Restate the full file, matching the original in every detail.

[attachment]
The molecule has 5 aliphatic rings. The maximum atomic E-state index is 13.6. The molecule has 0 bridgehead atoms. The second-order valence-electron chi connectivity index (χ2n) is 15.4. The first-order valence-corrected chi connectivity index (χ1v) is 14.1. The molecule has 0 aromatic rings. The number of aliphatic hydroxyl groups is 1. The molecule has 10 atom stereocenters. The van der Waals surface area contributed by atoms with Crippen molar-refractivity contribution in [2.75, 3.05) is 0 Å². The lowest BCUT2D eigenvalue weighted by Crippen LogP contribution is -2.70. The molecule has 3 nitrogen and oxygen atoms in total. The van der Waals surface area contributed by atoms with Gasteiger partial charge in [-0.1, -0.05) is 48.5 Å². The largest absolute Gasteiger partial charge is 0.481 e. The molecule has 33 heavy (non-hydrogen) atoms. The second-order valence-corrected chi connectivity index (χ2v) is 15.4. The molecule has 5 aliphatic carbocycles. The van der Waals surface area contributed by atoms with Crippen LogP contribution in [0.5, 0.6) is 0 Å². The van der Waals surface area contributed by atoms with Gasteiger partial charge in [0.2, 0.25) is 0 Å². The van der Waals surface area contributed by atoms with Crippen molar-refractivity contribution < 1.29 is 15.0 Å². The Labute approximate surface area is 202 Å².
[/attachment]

The molecule has 5 aliphatic rings. The maximum atomic E-state index is 13.6. The molecule has 0 bridgehead atoms. The second-order valence-electron chi connectivity index (χ2n) is 15.4. The first-order valence-corrected chi connectivity index (χ1v) is 14.1. The molecule has 0 aromatic rings. The number of aliphatic hydroxyl groups is 1. The molecule has 10 atom stereocenters. The van der Waals surface area contributed by atoms with Crippen molar-refractivity contribution in [2.75, 3.05) is 0 Å². The lowest BCUT2D eigenvalue weighted by Crippen LogP contribution is -2.70. The molecule has 3 nitrogen and oxygen atoms in total. The van der Waals surface area contributed by atoms with Gasteiger partial charge in [-0.1, -0.05) is 48.5 Å². The largest absolute Gasteiger partial charge is 0.481 e. The molecule has 33 heavy (non-hydrogen) atoms. The second-order valence-corrected chi connectivity index (χ2v) is 15.4. The molecule has 5 aliphatic carbocycles. The van der Waals surface area contributed by atoms with Crippen LogP contribution in [0.5, 0.6) is 0 Å². The van der Waals surface area contributed by atoms with Gasteiger partial charge in [0.2, 0.25) is 0 Å². The van der Waals surface area contributed by atoms with Crippen molar-refractivity contribution < 1.29 is 15.0 Å². The Labute approximate surface area is 202 Å².